By Robin E. Simmons
The first thing I did when I got home after watching “SNOWDEN” at the newly refurbished Mary Pickford Theater was to stick a piece of masking tape over the camera lens of my laptop computer. I love paranoid thrillers and I’m a big fan of Oliver Stone’s movies. He’s like a modern left-leaning Shakespeare who dramatizes real world politics for our collective enjoyment and continued conversation. Several years ago, a friend who was a career intelligence officer confided to me that there was no place on the planet to hold a truly private conversation. I found that frightening. Is privacy essential to our desire for both freedom and security? Is it unreasonable to assume we can expect to have true nation-wide security without privacy? I have no answers, but the question itself is a flashpoint in today’s volatile world of rampant terrorism. I know some people who welcome total surveillance because as they are quick to say, “If you’re not up to anything evil why worry about surveillance? But is it really as simple as that? What if we had total transparency among all governments? What if everyone knew everything? No secrets. Would we all be safer? For me, the very idea that we willingly and eagerly surrender our privacy for the perception of added security is unsettling and sickening.
I am aware that many people think of Edward Snowden as a national hero for revealing the massive phone tapping on American citizens by the NSA. Surely there must be other ways to track those who wish to do us harm.
In Stone’s compelling new film, Joseph Gordon Levitt plays a troubled Edward Snowden who can’t be content as long as he harbors and facilitates this ongoing cyber snooping as a required part of his job description. Snowden considers himself a true patriot and Stone seems to agree. I like how this knowledge creates a rift with his girlfriend and how it troubles him and impacts his moral compass. The weight of this secret is nicely portrayed and it at the heart of the drama.
The central turning point is when Snowden decides NSA’s illegal surveillance techniques must be leaked to the public. Stone’s truly thrilling movie does justice to the two threads of the story: Snowden’s personal life and the technology involved in the government’s over-reaching, illegal, phone surveillance.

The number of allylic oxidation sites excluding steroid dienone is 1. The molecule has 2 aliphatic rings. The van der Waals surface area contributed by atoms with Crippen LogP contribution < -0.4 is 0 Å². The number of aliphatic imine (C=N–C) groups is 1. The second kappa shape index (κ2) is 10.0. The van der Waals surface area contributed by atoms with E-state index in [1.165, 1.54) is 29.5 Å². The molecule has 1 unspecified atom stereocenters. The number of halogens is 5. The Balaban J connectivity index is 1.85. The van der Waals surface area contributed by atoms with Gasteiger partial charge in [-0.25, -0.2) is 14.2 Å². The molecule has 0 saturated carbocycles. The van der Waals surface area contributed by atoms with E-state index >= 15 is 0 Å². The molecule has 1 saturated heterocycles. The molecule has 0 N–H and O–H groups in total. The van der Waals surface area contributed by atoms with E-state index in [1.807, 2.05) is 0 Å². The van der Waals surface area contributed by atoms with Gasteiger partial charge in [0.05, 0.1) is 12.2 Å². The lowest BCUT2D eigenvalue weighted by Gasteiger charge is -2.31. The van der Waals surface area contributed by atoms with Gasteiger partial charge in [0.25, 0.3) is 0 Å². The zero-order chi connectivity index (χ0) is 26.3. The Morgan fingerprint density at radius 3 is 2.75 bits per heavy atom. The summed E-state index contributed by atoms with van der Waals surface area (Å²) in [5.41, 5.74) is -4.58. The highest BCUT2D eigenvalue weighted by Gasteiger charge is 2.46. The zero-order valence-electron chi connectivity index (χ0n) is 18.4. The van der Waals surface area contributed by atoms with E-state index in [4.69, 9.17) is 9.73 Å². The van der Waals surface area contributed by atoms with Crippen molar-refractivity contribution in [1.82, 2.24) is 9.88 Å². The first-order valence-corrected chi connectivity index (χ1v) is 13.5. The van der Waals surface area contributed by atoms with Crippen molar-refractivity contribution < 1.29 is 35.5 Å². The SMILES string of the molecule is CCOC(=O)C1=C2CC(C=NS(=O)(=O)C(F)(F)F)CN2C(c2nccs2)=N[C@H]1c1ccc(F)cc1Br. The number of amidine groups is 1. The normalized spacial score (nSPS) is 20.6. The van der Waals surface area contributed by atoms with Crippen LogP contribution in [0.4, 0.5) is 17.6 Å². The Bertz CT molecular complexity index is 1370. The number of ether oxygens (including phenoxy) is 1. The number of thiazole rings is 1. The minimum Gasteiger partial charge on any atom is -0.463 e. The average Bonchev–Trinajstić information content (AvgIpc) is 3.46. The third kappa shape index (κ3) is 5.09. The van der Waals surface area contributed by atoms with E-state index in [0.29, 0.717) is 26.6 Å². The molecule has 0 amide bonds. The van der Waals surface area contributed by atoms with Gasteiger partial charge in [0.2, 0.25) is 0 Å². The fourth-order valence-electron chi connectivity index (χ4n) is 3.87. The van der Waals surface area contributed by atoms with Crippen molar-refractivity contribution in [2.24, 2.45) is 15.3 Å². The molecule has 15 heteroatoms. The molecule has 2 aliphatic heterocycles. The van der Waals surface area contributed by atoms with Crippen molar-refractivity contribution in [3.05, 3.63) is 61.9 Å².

I was much more intellectually stimulated than I was emotionally moved, but even so, this may be Stone’s best and most relevant movie. Even if you consider Snowden a traitor, it’s worth spending time considering or reconsidering this timely tale that one way or another touches all of us living in the web of the cyber world we have created to our advantage and perhaps peril.
Perhaps the bigger question is why aren’t we as frightened and horrified as Snowden.
If you saw Laura Poitras’ terrific documentary “Citizenfour,” you will enjoy Oliver Stone’s wonderful companion piece. It’s a movie that illuminates our troubling times in ways that only cinema can do. Highest recommendation.
NEW FOR THE HOMER THEATER:
In Mobile, Alabama, lonely nurse Martha (Shirley Stoler) takes care of her invalid mother. Starved for affection, she takes out an ad in a lonely-hearts column and soon receives a letter from Ray (Tony Lo Bianco). They meet and run off — with her dowry — to New York City. Martha puts her mom in a nursing home and follows the good-looking hustler on the road, agreeing to pose as his sister. In a flash, the two go on a crime spree fleecing lonely, unsuspecting women. Only problem is Martha’s jealousies of Ray’s victims leads to murder. In Michigan, an elderly matron is killed and her child is drowned in a washing machine. For a time, Martha considers confessing to the police but finally realizes Ray will never be true to her — or any other woman. This sensationally grotesque tabloid story is based on actual events. In 1951 the real-life couple were executed in Sing Sing. I love the way unknown writer/director Leonard Kastle utilizes a stark, almost minimalist documentary style. It certainly imbues this sordid story with an aura of authenticity and further locks in it’s secure position as a beloved cult classic of American cinema.. The persistent rumor is that Martin Scorsese set up the two opening shots but did not stay on as director. Criterion. Blu-ray